The Ministry of Home has Affairs finally allowed movie theatres to reopen with 50% capacity from October 15, and respective states will take a call. We talk to people from the film industry and experts about whether this is enough for business to come back on track, and what happens to the upcoming films now.
Even as production resumed over the past couple of months on films, with a host of Standard Operating Procedure (SOPs) in place, their ultimate destination had its doors closed — the cinemas. It has been more than six months since they had to shut down due to the Covid 19 outbreak, and demands to reopen them had been intensifying by the industry people. On September 30, the Ministry of Home Affairs finally allowed movie theatres to reopen with 50% capacity from October 15, in areas that fall outside containment zones.
IS 50 PERCENT CAPACITY ENOUGH?
Trade expert Atul Mohan believes 50 percent occupancy should be enough to test the waters.
“It’s a relief with 50 percent discount. Also, it all depends on the states, if they want to participate. Anyway except for weekends, for big films, and for some particular time slot, on weekdays we have seen occupancy as low as five percent, and on weekends it goes up to 90 percent too, but not at all theatre properties or for all shows,” he says.
What if even in that 50 percent cap, people are apprehensive to come? Would theatre owners lessen ticket prices to lure the patrons? Mohan adds, “That is something to be seen. If people would want to risk themselves. Right now, the first criteria should be trying to attract them to come to cinemas, and do some kind of packaging.”
The Multiplex Association of India (MAI) meanwhile issued a statement, welcoming the decision, and urged state governments to allow their theatres to reopen. “An urgent permission from the State Governments to reopen cinemas in their States would go a substantial distance in ensuring that the cinema exhibition sector is able to quickly recover from the dire economic and financial impact of the epidemic,” it read.
Emmay Entertainment’s Nikkhil Advani says, “It is extremely encouraging to have the government support the safe and gradual reopening of theatres. Our priorities remain the good health of the audiences who patronize our films.”
WHAT HAPPENS TO UPCOMING FILMS?Akshay Kumar’s Sooryavanshi and Ranveer Singh’s 83 had been confirmed by their makers to wait for a theatrical release, and not go in for OTT platform releases. Shibashish Sarkar, CEO, Reliance Entertainment, which is the co-producer on both these biggies, says, “We’re hoping that by November- December, we’ll be in a position where films start releasing, and all states open up. We will wait till that happens, and then take a call, you cannot release on the basis of some states. Unless someone has a regional market and film, they will not release. We haven’t been approached by any theatre owners yet if they want to re release our recent films.”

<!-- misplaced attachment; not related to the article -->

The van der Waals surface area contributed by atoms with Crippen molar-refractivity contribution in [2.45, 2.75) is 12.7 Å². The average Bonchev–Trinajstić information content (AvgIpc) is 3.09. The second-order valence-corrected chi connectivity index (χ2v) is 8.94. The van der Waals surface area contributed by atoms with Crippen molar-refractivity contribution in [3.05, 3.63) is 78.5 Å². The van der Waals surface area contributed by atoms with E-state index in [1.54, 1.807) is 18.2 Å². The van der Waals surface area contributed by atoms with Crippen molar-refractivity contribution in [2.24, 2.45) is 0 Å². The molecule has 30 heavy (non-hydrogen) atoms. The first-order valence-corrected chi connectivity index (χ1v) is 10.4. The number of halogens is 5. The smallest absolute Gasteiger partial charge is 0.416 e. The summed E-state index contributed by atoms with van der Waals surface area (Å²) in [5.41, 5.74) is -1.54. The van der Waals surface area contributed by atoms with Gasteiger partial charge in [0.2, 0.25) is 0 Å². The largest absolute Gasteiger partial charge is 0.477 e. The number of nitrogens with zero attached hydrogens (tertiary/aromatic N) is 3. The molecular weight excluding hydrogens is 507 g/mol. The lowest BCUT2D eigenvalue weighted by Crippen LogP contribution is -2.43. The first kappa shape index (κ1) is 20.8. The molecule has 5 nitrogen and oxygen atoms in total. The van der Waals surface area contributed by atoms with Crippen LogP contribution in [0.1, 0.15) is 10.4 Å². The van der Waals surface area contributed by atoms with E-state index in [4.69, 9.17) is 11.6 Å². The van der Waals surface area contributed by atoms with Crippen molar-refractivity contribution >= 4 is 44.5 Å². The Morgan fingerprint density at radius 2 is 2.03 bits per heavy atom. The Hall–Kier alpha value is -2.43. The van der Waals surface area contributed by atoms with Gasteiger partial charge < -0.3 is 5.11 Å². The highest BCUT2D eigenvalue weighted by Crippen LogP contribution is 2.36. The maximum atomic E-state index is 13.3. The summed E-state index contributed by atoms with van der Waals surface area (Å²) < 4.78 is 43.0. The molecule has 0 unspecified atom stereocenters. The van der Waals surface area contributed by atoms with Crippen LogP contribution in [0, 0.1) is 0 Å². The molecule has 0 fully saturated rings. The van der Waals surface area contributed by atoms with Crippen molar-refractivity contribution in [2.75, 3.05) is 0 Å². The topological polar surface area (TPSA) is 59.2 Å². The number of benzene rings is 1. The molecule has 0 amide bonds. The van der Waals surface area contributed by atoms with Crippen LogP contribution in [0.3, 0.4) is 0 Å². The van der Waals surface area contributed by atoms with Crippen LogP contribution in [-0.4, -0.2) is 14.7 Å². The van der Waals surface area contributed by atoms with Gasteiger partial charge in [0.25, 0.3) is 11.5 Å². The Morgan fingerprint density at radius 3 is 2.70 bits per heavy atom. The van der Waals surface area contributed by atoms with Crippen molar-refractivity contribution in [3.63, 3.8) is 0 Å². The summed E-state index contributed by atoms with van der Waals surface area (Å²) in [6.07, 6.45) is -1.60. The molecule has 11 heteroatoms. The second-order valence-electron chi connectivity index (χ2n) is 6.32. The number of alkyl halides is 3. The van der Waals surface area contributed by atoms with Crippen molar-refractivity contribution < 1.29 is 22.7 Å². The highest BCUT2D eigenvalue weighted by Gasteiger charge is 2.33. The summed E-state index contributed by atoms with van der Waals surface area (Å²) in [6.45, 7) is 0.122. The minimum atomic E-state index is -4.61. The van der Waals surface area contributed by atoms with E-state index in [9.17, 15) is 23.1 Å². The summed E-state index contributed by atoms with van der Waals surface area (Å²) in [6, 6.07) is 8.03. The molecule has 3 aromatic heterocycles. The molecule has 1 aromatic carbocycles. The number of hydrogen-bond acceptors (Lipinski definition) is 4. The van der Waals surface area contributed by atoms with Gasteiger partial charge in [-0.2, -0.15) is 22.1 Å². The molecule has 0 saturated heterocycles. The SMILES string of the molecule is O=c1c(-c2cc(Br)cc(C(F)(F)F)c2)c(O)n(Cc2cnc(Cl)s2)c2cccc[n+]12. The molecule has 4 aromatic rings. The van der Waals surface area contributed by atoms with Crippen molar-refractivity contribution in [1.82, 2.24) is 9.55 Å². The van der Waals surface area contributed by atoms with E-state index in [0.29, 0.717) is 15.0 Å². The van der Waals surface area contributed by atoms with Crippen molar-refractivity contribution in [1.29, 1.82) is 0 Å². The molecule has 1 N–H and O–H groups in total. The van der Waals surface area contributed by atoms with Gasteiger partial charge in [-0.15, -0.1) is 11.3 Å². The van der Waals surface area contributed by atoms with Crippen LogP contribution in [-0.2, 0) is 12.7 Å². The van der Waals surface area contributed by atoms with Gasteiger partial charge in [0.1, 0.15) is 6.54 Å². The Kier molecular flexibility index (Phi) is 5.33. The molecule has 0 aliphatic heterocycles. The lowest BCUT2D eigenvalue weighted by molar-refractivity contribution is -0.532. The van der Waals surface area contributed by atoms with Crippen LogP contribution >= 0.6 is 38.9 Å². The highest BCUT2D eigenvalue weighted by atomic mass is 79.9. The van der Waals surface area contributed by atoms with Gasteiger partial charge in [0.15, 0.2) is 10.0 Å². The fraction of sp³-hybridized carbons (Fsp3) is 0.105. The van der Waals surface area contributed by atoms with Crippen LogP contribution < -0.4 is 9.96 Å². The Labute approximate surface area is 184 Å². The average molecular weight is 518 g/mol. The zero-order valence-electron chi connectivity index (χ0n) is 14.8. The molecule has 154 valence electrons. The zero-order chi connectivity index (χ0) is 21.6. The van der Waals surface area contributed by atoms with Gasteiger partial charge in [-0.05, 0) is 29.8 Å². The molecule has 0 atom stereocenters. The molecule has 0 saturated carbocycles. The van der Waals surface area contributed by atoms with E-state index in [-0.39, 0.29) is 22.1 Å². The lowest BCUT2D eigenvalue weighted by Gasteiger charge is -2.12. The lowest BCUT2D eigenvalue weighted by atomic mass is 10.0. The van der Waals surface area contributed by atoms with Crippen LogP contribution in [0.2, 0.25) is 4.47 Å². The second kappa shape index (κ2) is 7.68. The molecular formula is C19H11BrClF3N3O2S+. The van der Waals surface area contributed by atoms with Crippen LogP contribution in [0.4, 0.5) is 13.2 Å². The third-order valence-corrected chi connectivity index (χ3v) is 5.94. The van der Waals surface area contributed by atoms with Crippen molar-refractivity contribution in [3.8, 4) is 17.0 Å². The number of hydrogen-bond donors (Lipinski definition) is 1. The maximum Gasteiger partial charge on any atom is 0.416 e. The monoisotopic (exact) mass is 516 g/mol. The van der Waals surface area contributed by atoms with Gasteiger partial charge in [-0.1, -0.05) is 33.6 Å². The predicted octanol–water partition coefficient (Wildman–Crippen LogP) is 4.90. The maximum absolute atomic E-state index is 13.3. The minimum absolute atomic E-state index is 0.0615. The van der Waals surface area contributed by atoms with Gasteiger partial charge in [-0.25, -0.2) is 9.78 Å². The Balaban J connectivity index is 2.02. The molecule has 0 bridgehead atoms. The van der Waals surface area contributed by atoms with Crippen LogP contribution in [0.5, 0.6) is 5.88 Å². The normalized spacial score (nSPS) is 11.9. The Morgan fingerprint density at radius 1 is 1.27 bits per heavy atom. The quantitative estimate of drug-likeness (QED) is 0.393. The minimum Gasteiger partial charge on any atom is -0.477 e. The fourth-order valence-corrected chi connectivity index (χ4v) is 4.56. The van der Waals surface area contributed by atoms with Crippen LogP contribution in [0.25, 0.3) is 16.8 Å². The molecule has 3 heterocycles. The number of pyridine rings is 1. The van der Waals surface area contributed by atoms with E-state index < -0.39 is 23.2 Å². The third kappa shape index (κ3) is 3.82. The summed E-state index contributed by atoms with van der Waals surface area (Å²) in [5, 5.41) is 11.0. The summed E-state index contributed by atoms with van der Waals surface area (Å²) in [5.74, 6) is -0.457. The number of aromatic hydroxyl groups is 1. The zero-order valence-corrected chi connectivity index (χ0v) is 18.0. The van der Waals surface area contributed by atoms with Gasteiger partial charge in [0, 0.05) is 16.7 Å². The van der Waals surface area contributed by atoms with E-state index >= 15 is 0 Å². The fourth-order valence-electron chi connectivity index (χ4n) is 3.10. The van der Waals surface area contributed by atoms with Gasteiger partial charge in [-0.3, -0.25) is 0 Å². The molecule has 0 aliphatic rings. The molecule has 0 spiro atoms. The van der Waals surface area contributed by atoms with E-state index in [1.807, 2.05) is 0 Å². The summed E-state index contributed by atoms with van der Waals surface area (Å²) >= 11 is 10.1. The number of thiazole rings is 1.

Trade analyst Taran Adarsh reiterates that no new films will find their way to the theatres anytime soon. “The situation is very critical right now. We don’t have any immediate releases, and what I have been told is that films will be re released. People rushing to theatres is not going to happen overnight. 50 percent is a good number,” he says.
What about biggies such as Varun Dhawan’s Coolie No 1, which were rumoured to hit an OTT platform, will such filmmakers change their mind now?
Adarsh asserts, “I always say to wait till the producer issues official statements. There are too many things that keep going on in the industry on a daily basis, and I think this latest announcement is going to change a lot of things.”
Tenet, the Hollywood film directed by Christopher Nolan, also might finally land up on Indian shores after releasing in selected places worldwide. Exhibitors too are relieved at the decision. Akshaye Rathi says they will be able to earn their bread after seven months.
“Not just us, but distributors and front line employees. I hope the state governments give permission to operate soon,” he says.
Copied From : www.hindustantimes.com
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